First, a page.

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Cybersecurity: peace of mind with the POST SOC

12 July 2022

Using a Security Operations Centre (SOC) allows organisations to constantly monitor activity on their IT systems so as to take quick and effective action in the event of an attack or anomaly. This article explores what it’s like to be a POST SOC beneficiary so you can see the advantages for yourself.

A Security Operations Centre (SOC) is a valuable tool in ensuring the security of an organisation and its IT systems in particular. The basic principle behind a SOC is to identify anomalies or even attacks by analysing various logs (i.e. actions taken via IT systems). These logs track all activity taking place on servers, databases, applications, firewalls and many other devices. This information is fed into the SOC, which conducts 24/7 surveillance. Analysing logs using set rules means that alerts can be triggered and procedures launched, ensuring a rapid response if an issue arises. This offers peace of mind for the SOC customer, since there’s always somebody keeping watch over their most precious digital assets.

A bespoke rollout process

Conducting optimal surveillance of IT systems, however, requires understanding the organisation’s context, activities, geolocation, suppliers, needs and risks ahead of time. POST SOC operators will therefore learn everything they can about the customer’s activities, especially with a view to establishing what constitutes normal activity on the IT systems.

It is also important to determine the scope of the SOC’s surveillance to identify the logs available and the best logs to process for ensuring high-quality surveillance. A SOC is able to monitor firewalls, servers, laptops, databases, anti-virus systems, IDS, IPS, VPN and more. In other words, it can monitor any equipment capable of sending logs by IP. The customer’s scope and budget will determine the number of datasets to monitor and the volume of logs to analyse.

Establishing surveillance rules

Once these steps are complete, the most important thing to do is establish surveillance rules. For example, there could be a rule that triggers an alert if a log meets one or more specific conditions.

POST’s SOC proposes a set of generic rules that apply by default to its customers’ technologies and allow for monitoring of risks common to all players. Other rules must be set up to reflect the company’s circumstances.


Setting up alerts and conducting investigations as quickly as possible

A distinction can be drawn between the various types of rule.

All rules trigger alerts, but only some will lead to a ticket being generated and a real-time investigation.

Other rules mainly ensure that reporting is in place to meet any internal or external audit requests. A correlation strategy specific to POST’s SOC can be used to monitor all alerts, even where there is no real-time investigation.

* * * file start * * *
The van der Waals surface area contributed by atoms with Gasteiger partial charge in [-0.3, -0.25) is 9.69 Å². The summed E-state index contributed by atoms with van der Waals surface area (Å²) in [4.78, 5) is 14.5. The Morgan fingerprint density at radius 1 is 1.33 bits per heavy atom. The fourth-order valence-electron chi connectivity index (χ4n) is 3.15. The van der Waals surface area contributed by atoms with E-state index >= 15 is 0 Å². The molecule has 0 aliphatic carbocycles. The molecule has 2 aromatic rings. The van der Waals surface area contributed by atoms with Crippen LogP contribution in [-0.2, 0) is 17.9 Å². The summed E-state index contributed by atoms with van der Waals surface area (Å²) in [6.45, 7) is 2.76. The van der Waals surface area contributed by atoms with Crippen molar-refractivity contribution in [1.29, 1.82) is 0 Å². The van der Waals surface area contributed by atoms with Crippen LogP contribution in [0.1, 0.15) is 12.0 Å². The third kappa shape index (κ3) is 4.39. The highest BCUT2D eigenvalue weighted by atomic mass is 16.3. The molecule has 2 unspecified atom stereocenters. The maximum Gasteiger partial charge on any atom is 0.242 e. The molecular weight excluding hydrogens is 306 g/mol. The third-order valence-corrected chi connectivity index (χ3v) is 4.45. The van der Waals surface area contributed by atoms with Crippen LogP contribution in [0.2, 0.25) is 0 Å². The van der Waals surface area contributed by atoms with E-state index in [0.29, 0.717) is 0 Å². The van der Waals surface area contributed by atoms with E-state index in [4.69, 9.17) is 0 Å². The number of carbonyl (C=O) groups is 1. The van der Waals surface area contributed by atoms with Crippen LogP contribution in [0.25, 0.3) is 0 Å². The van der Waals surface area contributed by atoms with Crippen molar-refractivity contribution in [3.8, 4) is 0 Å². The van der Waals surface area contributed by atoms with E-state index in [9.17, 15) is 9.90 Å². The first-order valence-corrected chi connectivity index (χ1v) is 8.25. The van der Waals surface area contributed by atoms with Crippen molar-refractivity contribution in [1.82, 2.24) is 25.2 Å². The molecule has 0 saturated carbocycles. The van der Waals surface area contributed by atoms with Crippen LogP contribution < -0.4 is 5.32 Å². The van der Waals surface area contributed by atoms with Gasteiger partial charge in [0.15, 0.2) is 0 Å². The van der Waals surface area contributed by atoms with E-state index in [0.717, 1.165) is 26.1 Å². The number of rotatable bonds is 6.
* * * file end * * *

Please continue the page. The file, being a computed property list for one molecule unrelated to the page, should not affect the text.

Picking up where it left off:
When an alert requiring real-time investigation is triggered, the level one team will be able to:

  • Conduct initial investigations;
  • Categorise the alert as a false positive and close the incident ticket;
  • Contact the teams responsible for managing the IT systems for additional context or a justification;
  • Contact the customer and provide them with all the necessary information;
  • Mobilise the level two team within the SOC when a more in-depth investigation is required.


Having useful indicators for security management

Other rules, for instances not requiring real-time investigation, are used to compile reports and dashboards to monitor activity after the fact or with a view to an audit. This data helps users gain a better understanding of activity on the system in order to, for example, adjust the rules in place.


Testing and adjusting rules in real time

Before it goes live, each rule must be tested to ensure that the results are as expected. Rules must be fine-tuned through ongoing adjustments, especially to limit false positives, such as alerts being triggered when they’re not needed.


Working with the customer to ensure constant improvements

In addition to conducting operational supervision, the SOC team will schedule regular meetings with the customer to take stock of the situation, plan for the monitoring of new vulnerabilities and review alerts to determine any adjustments that need to be made. These meetings, which may take place every week during the SOC implementation phase at the start of the relationship and then be spaced out at intervals of at least a month once everything is in place, are an opportunity to discuss new needs, ongoing changes for the customer, any new indicators that are required, and changes to the reports or dashboard. The aim is to avoid the solution seeming like a ‘black box’, and these regular meetings offer a chance to discuss all past events with the customer.

Keeping the lines of communication open is a way for the POST SOC to strive for constant improvements, ensure optimal security for the customer and go above and beyond in terms of service quality.

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